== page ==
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sarahcollins's picture

Tuesday's discussion

This was the first time I've read Butler, and I liked her analysis a lot, to the extent that I understood it. I'd like to clarify what I said in class about "reality" and how it contributed to Venus' death. I believe Butler would say that there is no reality, only the rules by which the members of the drag contests judge "realness", (what Butler's metaphorical policeman and Livingstone's diegetic shots of "real" white people consider normal), which is to say every hegemonizing rule that restricts their dreams of becoming legendary and happiness to the drag hall. This is why it's so complicated to say whether what they are doing is subversive are not: are they merely perpetuating the constructions put in place by heterosexual culture? Or are they somehow repeating them to hyperbole by “mastering” them and forcing the interpellation machinery to break down? Although Venus "denaturalized" sex, she didn't disrupt expectations for what a "woman" means and still desired the house in the burbs and a providing husband.

 

Also, one of the most interesting points Butler makes is that not all drag is automatically subversive, and on the contrary, it acts as a "ritualistic release for a heterosexual economy that must constantly police its own boundaries against the invasion of queerness" (126) (it sounds so primitive!) I wish we could’ve spent more time on these three sources, Tuesday didn't feel long enough.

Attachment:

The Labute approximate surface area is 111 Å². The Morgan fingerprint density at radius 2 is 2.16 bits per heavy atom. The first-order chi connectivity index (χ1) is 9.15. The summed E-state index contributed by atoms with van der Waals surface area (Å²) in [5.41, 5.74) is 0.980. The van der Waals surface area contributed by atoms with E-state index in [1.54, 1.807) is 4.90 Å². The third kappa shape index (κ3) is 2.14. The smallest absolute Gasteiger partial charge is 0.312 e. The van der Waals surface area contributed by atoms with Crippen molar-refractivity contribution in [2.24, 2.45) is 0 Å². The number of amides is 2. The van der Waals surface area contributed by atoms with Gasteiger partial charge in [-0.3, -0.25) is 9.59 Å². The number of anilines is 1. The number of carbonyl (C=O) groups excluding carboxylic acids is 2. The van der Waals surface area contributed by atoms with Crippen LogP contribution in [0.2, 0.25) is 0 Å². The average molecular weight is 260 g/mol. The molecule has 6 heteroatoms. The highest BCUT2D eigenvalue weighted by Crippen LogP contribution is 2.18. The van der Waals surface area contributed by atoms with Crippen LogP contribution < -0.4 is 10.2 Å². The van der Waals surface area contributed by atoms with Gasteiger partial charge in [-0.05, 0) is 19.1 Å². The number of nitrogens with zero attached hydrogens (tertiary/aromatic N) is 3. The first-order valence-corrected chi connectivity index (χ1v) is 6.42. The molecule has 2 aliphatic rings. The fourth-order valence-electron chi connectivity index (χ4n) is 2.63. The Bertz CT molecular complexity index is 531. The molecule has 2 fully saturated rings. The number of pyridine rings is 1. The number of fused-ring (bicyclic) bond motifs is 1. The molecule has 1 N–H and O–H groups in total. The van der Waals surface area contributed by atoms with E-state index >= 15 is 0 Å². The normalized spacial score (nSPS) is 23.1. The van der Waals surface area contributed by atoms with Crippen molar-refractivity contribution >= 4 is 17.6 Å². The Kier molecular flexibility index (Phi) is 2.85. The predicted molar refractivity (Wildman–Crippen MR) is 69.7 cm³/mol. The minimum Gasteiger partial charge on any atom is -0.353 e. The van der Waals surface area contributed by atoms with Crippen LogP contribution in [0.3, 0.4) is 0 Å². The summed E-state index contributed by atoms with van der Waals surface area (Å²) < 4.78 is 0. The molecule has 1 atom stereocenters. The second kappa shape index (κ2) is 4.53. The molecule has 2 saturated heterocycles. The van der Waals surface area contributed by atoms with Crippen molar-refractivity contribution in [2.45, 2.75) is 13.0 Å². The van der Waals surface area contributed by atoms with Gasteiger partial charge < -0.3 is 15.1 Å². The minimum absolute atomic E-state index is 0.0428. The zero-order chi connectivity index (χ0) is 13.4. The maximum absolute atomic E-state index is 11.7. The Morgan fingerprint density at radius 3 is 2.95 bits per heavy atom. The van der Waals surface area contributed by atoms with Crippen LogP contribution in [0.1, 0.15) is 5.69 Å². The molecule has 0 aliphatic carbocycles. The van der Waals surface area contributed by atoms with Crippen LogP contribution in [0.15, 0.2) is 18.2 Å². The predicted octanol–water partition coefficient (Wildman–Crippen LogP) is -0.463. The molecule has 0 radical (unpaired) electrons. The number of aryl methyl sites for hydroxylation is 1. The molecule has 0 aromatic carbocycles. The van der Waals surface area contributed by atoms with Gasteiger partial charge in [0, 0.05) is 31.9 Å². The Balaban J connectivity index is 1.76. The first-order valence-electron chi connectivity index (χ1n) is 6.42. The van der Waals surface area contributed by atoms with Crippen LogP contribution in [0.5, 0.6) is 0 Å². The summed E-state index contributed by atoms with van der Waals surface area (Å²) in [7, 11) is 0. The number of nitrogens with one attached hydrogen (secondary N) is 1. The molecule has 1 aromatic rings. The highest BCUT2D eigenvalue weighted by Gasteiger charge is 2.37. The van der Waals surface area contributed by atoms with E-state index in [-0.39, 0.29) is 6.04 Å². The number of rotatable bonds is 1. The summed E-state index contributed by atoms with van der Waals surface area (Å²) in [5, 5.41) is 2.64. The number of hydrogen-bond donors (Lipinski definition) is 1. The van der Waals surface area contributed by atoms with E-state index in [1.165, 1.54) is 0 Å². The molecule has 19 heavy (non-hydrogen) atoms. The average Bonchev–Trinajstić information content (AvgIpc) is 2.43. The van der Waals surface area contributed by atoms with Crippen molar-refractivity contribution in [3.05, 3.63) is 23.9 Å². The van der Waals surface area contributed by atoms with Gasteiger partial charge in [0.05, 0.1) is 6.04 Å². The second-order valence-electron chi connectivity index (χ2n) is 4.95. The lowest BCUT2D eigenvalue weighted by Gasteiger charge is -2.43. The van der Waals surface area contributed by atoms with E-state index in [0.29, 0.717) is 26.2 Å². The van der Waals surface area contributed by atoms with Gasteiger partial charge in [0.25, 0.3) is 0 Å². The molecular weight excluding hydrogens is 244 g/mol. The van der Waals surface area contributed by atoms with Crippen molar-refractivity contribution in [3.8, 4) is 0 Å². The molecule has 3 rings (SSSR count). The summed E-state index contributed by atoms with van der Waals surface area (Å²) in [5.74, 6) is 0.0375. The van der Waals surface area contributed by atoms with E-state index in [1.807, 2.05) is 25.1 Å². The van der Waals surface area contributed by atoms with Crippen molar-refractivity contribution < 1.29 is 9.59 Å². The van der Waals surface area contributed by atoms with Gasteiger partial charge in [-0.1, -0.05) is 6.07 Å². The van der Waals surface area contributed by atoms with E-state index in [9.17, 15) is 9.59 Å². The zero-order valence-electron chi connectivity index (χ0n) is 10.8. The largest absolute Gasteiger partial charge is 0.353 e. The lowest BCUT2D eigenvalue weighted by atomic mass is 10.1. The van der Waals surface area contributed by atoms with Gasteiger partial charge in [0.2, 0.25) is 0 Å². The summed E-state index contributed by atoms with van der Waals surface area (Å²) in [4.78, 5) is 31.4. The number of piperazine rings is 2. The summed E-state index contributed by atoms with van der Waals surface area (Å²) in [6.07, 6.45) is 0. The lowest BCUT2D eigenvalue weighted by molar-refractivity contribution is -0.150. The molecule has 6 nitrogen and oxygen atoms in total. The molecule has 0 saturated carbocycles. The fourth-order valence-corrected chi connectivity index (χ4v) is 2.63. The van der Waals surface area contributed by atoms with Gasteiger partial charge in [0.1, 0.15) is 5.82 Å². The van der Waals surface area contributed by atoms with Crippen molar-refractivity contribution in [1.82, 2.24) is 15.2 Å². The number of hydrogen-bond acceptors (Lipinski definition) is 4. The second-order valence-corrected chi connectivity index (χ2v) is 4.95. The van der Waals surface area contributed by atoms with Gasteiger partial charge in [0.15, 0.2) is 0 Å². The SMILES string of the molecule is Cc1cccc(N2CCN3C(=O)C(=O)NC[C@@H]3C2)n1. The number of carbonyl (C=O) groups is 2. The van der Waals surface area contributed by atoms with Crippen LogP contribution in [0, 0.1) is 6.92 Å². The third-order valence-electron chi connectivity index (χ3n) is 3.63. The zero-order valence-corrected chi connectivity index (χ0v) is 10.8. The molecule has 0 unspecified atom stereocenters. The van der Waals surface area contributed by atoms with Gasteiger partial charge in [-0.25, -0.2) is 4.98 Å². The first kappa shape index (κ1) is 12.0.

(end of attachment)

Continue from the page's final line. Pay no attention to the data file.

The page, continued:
After reading hooks' reaction to the "spectaclization" (?) of the drag balls and the bit about how synagogue- or Catholic church-goers would feel if a group of tourists from Harlem walked in to observe them, I was reminded of Simone de Beauvoir's line on how someone who "belongs" can be Otherized by traveling to a new country and becoming the foreigner. 

 

I was really surprised by how the "reading" excerpt pulled from Butler was applied to literature and texts, since I thought it was just slang for how to dress down and insult someone on their inability to pass as “real”, but it raises interesting questions when it's used as a critique for Livingstone's film. 

 

I'm excited about the Katie's Canon discussion!

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